Sunday, December 05, 2004

A piece on Jeff Jarvis, blogger

This piece, on Mr. Jarvis and was in today's NYT. Not on the web, though. Ah, the inexplicable Times policy of not putting regional weeklies on that interweb thingy. Others may enjoy contemplating the base-level irony of The Times publishing a piece on a blogger and then not making it available on the web.



ON most nights, when he is not appearing as a guest on CNN or CNBC, Jeff Jarvis can be found plopped on his couch in Basking Ridge in front of a television, remote at the ready, occasionally taking a sip of decaf coffee as he channel surfs. A Sony Vaio computer is positioned firmly on his lap.

This is the future of media.

It is from here -- and, truth be told, many other places -- that Mr. Jarvis has posted his thoughts, hopes, anger and original reporting to, his Web log (Blog, for short). Of late, Mr. Jarvis has used his site to pillory the Federal Communications Commission, and garnered a great deal of attention for discovering that only three people probably complained to the F.C.C. over what became the largest fine in the history of television.

So what's a blog? Simply put, it's a low-maintenance, diary-on-the-Web where thoughts, original reporting and pictures can be posted. Some bloggers, like Glenn H. Reynolds of InstaPundit, compare it to stand-up comedy: Naked, and without a net.

Where does Mr. Jarvis blog? ''Anywhere,'' he said. ''On the couch, up in the office, in my home, from Starbucks, from airports. It's an obsession.''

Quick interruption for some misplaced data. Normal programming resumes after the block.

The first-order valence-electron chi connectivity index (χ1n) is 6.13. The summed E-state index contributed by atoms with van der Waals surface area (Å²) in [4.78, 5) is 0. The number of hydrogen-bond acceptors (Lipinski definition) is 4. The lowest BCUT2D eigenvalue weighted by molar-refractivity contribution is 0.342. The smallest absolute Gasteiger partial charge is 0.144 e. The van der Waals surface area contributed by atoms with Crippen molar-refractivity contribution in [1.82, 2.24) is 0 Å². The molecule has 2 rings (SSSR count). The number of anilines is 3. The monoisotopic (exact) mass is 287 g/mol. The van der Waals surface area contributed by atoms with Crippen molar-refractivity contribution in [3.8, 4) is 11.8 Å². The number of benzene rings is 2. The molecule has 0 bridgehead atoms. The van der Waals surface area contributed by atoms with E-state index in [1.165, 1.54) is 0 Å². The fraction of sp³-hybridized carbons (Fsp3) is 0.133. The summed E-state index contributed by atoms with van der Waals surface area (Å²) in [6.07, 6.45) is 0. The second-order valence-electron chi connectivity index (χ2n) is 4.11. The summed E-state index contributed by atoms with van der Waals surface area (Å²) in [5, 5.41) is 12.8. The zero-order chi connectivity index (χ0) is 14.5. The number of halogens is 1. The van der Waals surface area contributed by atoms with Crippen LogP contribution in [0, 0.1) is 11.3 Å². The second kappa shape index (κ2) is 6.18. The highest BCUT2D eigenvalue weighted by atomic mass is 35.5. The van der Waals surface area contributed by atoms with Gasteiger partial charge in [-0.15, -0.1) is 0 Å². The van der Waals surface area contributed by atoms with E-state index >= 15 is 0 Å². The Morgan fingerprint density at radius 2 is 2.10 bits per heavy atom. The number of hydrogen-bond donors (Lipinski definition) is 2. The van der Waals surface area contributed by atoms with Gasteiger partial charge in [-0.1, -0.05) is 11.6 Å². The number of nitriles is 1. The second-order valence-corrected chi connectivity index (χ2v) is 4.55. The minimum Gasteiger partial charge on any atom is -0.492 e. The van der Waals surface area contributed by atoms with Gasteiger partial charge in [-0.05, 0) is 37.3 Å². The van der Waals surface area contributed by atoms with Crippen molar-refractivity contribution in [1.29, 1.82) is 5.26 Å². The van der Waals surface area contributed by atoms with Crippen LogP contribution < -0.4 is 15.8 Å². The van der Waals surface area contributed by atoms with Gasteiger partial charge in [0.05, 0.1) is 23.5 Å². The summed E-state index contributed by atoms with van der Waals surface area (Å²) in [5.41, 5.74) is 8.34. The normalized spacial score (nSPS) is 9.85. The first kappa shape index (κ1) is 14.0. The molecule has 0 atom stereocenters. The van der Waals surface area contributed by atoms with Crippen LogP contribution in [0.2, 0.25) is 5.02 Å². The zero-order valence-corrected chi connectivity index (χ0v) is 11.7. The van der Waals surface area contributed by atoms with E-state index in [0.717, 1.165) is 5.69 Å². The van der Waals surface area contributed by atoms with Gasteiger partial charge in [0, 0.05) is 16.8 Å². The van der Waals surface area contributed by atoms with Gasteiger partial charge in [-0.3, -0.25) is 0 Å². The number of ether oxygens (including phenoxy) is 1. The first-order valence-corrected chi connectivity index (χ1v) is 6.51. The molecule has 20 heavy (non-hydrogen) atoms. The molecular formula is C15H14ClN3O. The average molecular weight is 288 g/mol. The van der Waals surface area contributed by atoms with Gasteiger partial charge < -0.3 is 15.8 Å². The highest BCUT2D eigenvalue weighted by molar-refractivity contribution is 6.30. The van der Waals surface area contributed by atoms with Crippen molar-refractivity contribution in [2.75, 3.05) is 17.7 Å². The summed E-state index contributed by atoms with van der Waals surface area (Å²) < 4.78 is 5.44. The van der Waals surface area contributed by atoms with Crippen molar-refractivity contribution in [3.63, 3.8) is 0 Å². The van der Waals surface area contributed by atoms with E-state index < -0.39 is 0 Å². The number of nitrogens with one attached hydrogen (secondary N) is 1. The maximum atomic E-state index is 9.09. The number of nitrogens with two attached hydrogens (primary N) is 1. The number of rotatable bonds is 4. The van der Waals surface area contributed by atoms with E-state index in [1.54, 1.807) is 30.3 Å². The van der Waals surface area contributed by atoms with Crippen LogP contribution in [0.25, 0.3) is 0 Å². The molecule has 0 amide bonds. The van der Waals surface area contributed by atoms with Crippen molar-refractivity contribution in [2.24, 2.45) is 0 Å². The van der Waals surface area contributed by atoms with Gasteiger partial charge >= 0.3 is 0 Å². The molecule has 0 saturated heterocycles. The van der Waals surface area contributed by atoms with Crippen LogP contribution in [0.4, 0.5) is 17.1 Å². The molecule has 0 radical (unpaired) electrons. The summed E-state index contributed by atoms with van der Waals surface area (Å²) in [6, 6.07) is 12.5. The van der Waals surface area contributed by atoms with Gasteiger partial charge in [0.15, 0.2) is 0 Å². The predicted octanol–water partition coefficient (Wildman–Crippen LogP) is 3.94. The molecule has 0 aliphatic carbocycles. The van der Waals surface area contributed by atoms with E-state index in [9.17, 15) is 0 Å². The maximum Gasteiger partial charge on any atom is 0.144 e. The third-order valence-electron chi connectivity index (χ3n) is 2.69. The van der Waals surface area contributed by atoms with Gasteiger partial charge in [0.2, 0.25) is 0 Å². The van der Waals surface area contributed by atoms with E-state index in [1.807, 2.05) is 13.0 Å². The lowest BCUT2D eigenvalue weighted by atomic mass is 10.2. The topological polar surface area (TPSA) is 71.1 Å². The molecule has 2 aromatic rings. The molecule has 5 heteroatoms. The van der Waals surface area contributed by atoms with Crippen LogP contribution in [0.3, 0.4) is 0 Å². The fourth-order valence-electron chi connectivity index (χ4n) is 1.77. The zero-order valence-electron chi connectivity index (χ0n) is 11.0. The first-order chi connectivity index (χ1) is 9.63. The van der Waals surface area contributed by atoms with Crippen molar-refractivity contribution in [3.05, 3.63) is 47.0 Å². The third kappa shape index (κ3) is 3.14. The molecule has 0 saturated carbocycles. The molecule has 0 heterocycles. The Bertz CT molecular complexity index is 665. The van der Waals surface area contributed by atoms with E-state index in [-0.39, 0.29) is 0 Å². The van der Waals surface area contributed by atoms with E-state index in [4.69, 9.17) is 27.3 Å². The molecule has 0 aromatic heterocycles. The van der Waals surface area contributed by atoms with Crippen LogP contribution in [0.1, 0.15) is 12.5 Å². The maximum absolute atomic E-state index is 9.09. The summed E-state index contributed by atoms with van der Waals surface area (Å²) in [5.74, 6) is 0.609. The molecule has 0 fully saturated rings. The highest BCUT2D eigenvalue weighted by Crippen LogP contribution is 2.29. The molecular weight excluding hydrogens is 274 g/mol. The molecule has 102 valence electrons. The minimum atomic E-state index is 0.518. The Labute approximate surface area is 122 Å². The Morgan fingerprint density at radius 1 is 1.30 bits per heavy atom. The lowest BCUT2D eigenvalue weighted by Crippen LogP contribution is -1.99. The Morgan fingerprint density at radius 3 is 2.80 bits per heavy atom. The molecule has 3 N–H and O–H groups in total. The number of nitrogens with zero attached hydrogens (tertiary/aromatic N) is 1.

His proudest blogging moment came while using his hand-held TREO, which he employed to inform the public about Howard Stern's $27,500 fine from the F.C.C. He happened to be in the choir loft of his church in Warren.

Mr. Jarvis is a tall and wiry 50-year-old, a husband and father of two with a six-bedroom house in the exurbs of New Jersey. He has a neatly trimmed beard and a thick crop of hair -- both of which are near-white -- and he exudes a slightly professorial air. If anything, he looks even thinner in person than the picture that adorns his blog. His boyish excitement sometimes spins out of control. ''I ramble,'' he said.

He started, three years ago in the aftermath of Sept. 11, 2001, and since then it has become one of the most popular blogs on the Web. ''I thought that it would last a few weeks,'' he said, ''but of course it took over all available life.''

According to, Mr. Jarvis ranks 63rd among sites in measuring the number of other sites that link to him. It puts him in the company of Gawker, a popular gossip blog (57) and, the Web site for the rock band (61).

Mr. Jarvis is no media neophyte. He was a newspaper reporter and longtime television critic for People magazine, where he came up with the idea for Entertainment Weekly. After a stormy few months as managing editor, he resigned and joined TV Guide as a critic.

Today, as president and creative director of, he has control over 10 Web sites, including, and others in Portland, Ore., and Cleveland. He gives talks at places like DaimlerChrysler and the Association of National Advertisers on the wonders of blogs and alternate media.